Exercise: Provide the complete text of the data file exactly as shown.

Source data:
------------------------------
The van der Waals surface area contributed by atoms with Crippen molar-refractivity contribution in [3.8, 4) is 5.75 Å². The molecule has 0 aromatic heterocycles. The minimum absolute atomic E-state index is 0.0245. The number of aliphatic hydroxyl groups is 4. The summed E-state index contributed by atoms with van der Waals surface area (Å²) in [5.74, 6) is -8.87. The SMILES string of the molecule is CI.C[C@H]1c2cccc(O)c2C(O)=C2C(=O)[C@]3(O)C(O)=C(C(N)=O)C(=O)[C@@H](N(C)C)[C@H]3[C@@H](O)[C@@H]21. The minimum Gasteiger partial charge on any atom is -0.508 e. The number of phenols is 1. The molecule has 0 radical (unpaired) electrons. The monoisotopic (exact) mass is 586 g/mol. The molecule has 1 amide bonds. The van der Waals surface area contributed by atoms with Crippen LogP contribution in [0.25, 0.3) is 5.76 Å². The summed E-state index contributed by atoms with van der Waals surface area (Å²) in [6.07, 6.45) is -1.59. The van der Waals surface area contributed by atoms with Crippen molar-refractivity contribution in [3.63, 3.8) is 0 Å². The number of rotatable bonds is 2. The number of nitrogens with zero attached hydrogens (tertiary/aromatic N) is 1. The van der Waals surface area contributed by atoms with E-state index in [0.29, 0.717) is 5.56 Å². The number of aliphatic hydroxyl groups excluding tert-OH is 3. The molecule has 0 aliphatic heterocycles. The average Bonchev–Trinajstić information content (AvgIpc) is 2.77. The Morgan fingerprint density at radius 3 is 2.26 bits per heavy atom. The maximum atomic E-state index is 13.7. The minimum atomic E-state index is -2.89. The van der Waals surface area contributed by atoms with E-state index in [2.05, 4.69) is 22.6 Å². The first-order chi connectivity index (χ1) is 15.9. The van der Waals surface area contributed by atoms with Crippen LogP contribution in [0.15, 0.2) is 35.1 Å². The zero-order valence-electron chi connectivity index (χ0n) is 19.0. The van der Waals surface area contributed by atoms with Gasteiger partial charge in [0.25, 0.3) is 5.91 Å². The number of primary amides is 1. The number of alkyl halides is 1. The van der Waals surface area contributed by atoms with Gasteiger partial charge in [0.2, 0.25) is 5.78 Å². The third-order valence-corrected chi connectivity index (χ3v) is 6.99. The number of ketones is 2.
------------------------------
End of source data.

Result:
The van der Waals surface area contributed by atoms with Crippen molar-refractivity contribution in [3.8, 4) is 5.75 Å². The molecule has 0 aromatic heterocycles. The minimum absolute atomic E-state index is 0.0245. The number of aliphatic hydroxyl groups is 4. The summed E-state index contributed by atoms with van der Waals surface area (Å²) in [5.74, 6) is -8.87. The SMILES string of the molecule is CI.C[C@H]1c2cccc(O)c2C(O)=C2C(=O)[C@]3(O)C(O)=C(C(N)=O)C(=O)[C@@H](N(C)C)[C@H]3[C@@H](O)[C@@H]21. The minimum Gasteiger partial charge on any atom is -0.508 e. The number of phenols is 1. The molecule has 0 radical (unpaired) electrons. The monoisotopic (exact) mass is 586 g/mol. The molecule has 1 amide bonds. The van der Waals surface area contributed by atoms with Crippen LogP contribution in [0.25, 0.3) is 5.76 Å². The summed E-state index contributed by atoms with van der Waals surface area (Å²) in [6.07, 6.45) is -1.59. The van der Waals surface area contributed by atoms with Crippen molar-refractivity contribution in [3.63, 3.8) is 0 Å². The number of rotatable bonds is 2. The number of nitrogens with zero attached hydrogens (tertiary/aromatic N) is 1. The van der Waals surface area contributed by atoms with E-state index in [0.29, 0.717) is 5.56 Å². The number of aliphatic hydroxyl groups excluding tert-OH is 3. The molecule has 0 aliphatic heterocycles. The average Bonchev–Trinajstić information content (AvgIpc) is 2.77. The Morgan fingerprint density at radius 3 is 2.26 bits per heavy atom. The maximum atomic E-state index is 13.7. The minimum atomic E-state index is -2.89. The van der Waals surface area contributed by atoms with E-state index in [2.05, 4.69) is 22.6 Å². The first-order chi connectivity index (χ1) is 15.9. The van der Waals surface area contributed by atoms with Crippen LogP contribution in [0.15, 0.2) is 35.1 Å². The zero-order valence-electron chi connectivity index (χ0n) is 19.0. The van der Waals surface area contributed by atoms with Gasteiger partial charge in [0.25, 0.3) is 5.91 Å². The number of primary amides is 1. The number of alkyl halides is 1. The van der Waals surface area contributed by atoms with Gasteiger partial charge in [0.2, 0.25) is 5.78 Å². The third-order valence-corrected chi connectivity index (χ3v) is 6.99. The number of ketones is 2.